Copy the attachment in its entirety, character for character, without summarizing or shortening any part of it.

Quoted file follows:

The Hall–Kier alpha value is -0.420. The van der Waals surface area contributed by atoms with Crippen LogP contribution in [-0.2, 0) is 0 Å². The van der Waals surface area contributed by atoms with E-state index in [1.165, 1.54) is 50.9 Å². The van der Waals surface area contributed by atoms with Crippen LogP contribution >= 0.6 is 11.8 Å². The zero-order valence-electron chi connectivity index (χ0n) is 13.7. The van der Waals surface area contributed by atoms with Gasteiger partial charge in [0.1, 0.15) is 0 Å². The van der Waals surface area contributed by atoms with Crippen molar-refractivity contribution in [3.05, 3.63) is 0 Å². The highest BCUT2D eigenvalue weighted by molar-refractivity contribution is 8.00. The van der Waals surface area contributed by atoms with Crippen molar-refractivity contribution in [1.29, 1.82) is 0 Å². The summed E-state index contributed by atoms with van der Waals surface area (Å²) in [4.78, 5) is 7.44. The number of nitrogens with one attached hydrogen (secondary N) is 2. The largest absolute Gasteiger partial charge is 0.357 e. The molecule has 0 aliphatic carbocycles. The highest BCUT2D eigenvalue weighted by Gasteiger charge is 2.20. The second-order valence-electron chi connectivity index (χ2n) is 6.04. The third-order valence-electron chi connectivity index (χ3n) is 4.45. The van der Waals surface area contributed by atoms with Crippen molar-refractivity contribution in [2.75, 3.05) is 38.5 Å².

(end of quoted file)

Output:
The Hall–Kier alpha value is -0.420. The van der Waals surface area contributed by atoms with Crippen LogP contribution in [-0.2, 0) is 0 Å². The van der Waals surface area contributed by atoms with E-state index in [1.165, 1.54) is 50.9 Å². The van der Waals surface area contributed by atoms with Crippen LogP contribution >= 0.6 is 11.8 Å². The zero-order valence-electron chi connectivity index (χ0n) is 13.7. The van der Waals surface area contributed by atoms with Gasteiger partial charge in [0.1, 0.15) is 0 Å². The van der Waals surface area contributed by atoms with Crippen molar-refractivity contribution in [3.05, 3.63) is 0 Å². The highest BCUT2D eigenvalue weighted by molar-refractivity contribution is 8.00. The van der Waals surface area contributed by atoms with Crippen molar-refractivity contribution in [1.29, 1.82) is 0 Å². The summed E-state index contributed by atoms with van der Waals surface area (Å²) in [4.78, 5) is 7.44. The number of nitrogens with one attached hydrogen (secondary N) is 2. The largest absolute Gasteiger partial charge is 0.357 e. The molecule has 0 aliphatic carbocycles. The highest BCUT2D eigenvalue weighted by Gasteiger charge is 2.20. The second-order valence-electron chi connectivity index (χ2n) is 6.04. The third-order valence-electron chi connectivity index (χ3n) is 4.45. The van der Waals surface area contributed by atoms with Crippen molar-refractivity contribution in [2.75, 3.05) is 38.5 Å².